A Comprehensive Guide for Personal Representatives

When a loved one passes away, the probate process becomes a crucial step in the distribution of their estate to beneficiaries listed in their will. Being appointed as a personal representative is an honorable responsibility, but it can also be overwhelming if you’re unfamiliar with the probate terminology and procedures.

At The Probate Law Group, our Houston probate attorneys understand your concerns, and we’ve compiled a list of commonly used probate terms to provide you with essential knowledge. While understanding these terms is a good starting point, our probate lawyers are ready to assist you further if you have any additional questions or uncertainties.

The personal representative is an individual designated to oversee the administration of the deceased’s estate. Often, this role is specified in the deceased’s will. However, if no will exists, or the named representative is unwilling or unable to serve, the court will appoint one. While Texas uses the term “personal representative,” other states may refer to this position as an “administrator” or “executor.”

“Decedent” is another term used to refer to the deceased. In probate matters, both “deceased” and “decedent” are frequently used interchangeably.

The term “estate” refers to all the property and assets of the decedent. However, not all property is part of the probate estate. Some assets are exempt from probate requirements, while others, like joint-owned property or assets with designated beneficiaries, are not considered probate assets.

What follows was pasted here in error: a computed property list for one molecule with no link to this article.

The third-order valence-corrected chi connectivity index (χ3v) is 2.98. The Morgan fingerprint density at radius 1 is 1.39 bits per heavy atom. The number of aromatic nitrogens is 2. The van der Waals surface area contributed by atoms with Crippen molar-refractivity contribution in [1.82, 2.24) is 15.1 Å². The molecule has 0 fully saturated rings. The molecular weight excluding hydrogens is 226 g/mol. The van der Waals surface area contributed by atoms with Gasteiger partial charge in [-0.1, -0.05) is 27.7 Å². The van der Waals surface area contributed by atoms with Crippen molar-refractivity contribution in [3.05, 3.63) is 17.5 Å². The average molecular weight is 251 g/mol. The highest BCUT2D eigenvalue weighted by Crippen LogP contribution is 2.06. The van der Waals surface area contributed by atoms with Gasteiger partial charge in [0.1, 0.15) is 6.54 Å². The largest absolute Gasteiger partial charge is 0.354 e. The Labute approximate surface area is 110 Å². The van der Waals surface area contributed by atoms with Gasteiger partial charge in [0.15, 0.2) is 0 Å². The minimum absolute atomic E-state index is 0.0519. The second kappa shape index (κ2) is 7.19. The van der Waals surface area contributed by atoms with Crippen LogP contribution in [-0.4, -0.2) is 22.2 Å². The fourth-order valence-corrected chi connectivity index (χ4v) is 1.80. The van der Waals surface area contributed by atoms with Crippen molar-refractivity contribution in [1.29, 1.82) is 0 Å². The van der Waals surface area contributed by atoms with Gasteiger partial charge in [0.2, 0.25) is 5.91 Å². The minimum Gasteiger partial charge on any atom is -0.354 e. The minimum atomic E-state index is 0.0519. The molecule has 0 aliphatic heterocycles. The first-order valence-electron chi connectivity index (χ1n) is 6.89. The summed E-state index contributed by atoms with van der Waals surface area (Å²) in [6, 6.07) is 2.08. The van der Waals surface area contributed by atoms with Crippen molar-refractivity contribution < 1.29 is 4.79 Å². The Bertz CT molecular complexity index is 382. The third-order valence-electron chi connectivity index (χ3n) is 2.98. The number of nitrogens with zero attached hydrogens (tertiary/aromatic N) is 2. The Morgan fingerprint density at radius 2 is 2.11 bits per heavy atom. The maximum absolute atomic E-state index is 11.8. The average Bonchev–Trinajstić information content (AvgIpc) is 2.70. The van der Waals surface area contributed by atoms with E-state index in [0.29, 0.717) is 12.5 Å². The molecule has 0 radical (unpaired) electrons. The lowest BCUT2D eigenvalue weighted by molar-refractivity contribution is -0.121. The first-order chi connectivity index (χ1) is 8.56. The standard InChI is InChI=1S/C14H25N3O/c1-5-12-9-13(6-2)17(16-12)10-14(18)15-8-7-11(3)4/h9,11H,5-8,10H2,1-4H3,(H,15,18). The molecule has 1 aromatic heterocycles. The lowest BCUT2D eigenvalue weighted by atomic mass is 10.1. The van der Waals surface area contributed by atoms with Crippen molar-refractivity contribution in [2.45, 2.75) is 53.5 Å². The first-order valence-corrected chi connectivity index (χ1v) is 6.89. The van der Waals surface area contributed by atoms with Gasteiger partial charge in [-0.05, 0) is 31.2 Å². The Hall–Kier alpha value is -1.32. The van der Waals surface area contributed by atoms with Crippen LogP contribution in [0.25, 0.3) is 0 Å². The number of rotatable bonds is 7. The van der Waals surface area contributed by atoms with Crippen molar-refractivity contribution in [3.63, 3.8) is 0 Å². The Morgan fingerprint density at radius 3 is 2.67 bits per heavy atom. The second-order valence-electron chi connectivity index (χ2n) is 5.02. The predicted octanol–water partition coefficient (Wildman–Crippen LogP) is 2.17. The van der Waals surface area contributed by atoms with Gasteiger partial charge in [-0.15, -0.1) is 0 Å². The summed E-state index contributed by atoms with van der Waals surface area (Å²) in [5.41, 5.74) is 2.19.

Assets include anything of value, such as cash, bank accounts, real estate, collections, vehicles, furniture, jewelry, investments, and cryptocurrency.

 Liabilities encompass any debts the decedent owed at the time of their passing. All outstanding liabilities must be settled from the probate estate before distributing any inheritances.

Ademption occurs when a beneficiary or heir is bequeathed something in the will that the decedent no longer owns at the time of their death. For example, if the deceased wills their vintage car to their grandchild, but they sold it before passing away, the gift is considered adeemed.

Abatement refers to reducing specific gifts mentioned in the will to cover the estate’s debts or expenses. For instance, if the estate’s value is $500,000 after settling debts, but the will mentions giving $100,000 to each of the seven grandchildren, the inheritances may need to be reduced, or abated.

A legal term used to describe the intention to transfer one’s property, typically after death.

A will contest arises when someone challenges the validity of the deceased’s will, often based on undue influence, lack of capacity, revocation, duress, or coercion.

¬†Under Texas probate law, the court may set aside a specific amount of money for the deceased’s spouse, minor children, and incapacitated adult children to cover living expenses for one year.

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If you’ve been appointed as a personal representative, this probate glossary provides you with a foundational understanding of key terms. However, navigating the probate process can still be complex. To receive personalized guidance and support, reach out to the knowledgeable Houston probate lawyers at The Probate Law Group. With over 40 years of experience assisting clients through probate, we are here to address your questions and discuss how we can help. To learn more or schedule a consultation, please call us at (713) 574-6080 or connect with us through our secure online contact form.

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If you are currently planning your estate and wish to convert probate assets to non-probate assets, consult our dedicated Houston probate lawyers at The Probate Law Group.

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